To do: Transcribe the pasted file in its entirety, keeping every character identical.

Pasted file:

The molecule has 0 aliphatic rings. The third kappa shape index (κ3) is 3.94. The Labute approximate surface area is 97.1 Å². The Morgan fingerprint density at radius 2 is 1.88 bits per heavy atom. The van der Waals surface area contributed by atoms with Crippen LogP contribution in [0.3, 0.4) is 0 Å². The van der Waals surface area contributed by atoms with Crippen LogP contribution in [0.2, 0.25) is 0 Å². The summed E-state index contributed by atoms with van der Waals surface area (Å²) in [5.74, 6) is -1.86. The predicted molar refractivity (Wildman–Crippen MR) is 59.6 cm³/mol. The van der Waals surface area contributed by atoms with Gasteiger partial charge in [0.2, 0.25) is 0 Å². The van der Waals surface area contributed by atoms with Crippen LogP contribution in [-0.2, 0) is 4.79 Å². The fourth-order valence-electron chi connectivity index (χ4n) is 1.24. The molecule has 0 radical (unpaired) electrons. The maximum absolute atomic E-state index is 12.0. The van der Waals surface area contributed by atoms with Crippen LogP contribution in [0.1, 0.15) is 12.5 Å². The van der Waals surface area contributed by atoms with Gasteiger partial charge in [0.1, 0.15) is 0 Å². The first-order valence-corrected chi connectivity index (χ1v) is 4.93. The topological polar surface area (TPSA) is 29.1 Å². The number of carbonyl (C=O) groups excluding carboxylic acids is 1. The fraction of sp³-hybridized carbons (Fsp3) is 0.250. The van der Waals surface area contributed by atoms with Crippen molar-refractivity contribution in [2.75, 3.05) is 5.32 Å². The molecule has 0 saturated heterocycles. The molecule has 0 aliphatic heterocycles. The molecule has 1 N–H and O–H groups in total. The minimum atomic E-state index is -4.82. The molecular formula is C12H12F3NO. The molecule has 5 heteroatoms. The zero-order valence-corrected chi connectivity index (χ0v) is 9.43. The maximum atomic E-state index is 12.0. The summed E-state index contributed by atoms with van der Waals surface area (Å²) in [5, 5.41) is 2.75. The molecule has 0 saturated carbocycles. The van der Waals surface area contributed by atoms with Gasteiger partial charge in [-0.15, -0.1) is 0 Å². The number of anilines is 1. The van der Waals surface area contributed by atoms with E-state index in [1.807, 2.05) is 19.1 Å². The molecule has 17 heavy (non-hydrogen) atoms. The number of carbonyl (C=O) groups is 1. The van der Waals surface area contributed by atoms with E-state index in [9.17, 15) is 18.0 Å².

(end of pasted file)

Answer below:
The molecule has 0 aliphatic rings. The third kappa shape index (κ3) is 3.94. The Labute approximate surface area is 97.1 Å². The Morgan fingerprint density at radius 2 is 1.88 bits per heavy atom. The van der Waals surface area contributed by atoms with Crippen LogP contribution in [0.3, 0.4) is 0 Å². The van der Waals surface area contributed by atoms with Crippen LogP contribution in [0.2, 0.25) is 0 Å². The summed E-state index contributed by atoms with van der Waals surface area (Å²) in [5.74, 6) is -1.86. The predicted molar refractivity (Wildman–Crippen MR) is 59.6 cm³/mol. The van der Waals surface area contributed by atoms with Gasteiger partial charge in [0.2, 0.25) is 0 Å². The van der Waals surface area contributed by atoms with Crippen LogP contribution in [-0.2, 0) is 4.79 Å². The fourth-order valence-electron chi connectivity index (χ4n) is 1.24. The molecule has 0 radical (unpaired) electrons. The maximum absolute atomic E-state index is 12.0. The van der Waals surface area contributed by atoms with Crippen LogP contribution in [0.1, 0.15) is 12.5 Å². The van der Waals surface area contributed by atoms with Gasteiger partial charge in [0.1, 0.15) is 0 Å². The first-order valence-corrected chi connectivity index (χ1v) is 4.93. The topological polar surface area (TPSA) is 29.1 Å². The number of carbonyl (C=O) groups excluding carboxylic acids is 1. The fraction of sp³-hybridized carbons (Fsp3) is 0.250. The van der Waals surface area contributed by atoms with Crippen molar-refractivity contribution in [2.75, 3.05) is 5.32 Å². The molecule has 0 saturated heterocycles. The molecule has 0 aliphatic heterocycles. The molecule has 1 N–H and O–H groups in total. The minimum atomic E-state index is -4.82. The molecular formula is C12H12F3NO. The molecule has 5 heteroatoms. The zero-order valence-corrected chi connectivity index (χ0v) is 9.43. The maximum atomic E-state index is 12.0. The summed E-state index contributed by atoms with van der Waals surface area (Å²) in [5, 5.41) is 2.75. The molecule has 0 saturated carbocycles. The van der Waals surface area contributed by atoms with Gasteiger partial charge in [-0.15, -0.1) is 0 Å². The number of anilines is 1. The van der Waals surface area contributed by atoms with E-state index in [1.807, 2.05) is 19.1 Å². The molecule has 17 heavy (non-hydrogen) atoms. The number of carbonyl (C=O) groups is 1. The van der Waals surface area contributed by atoms with E-state index in [9.17, 15) is 18.0 Å².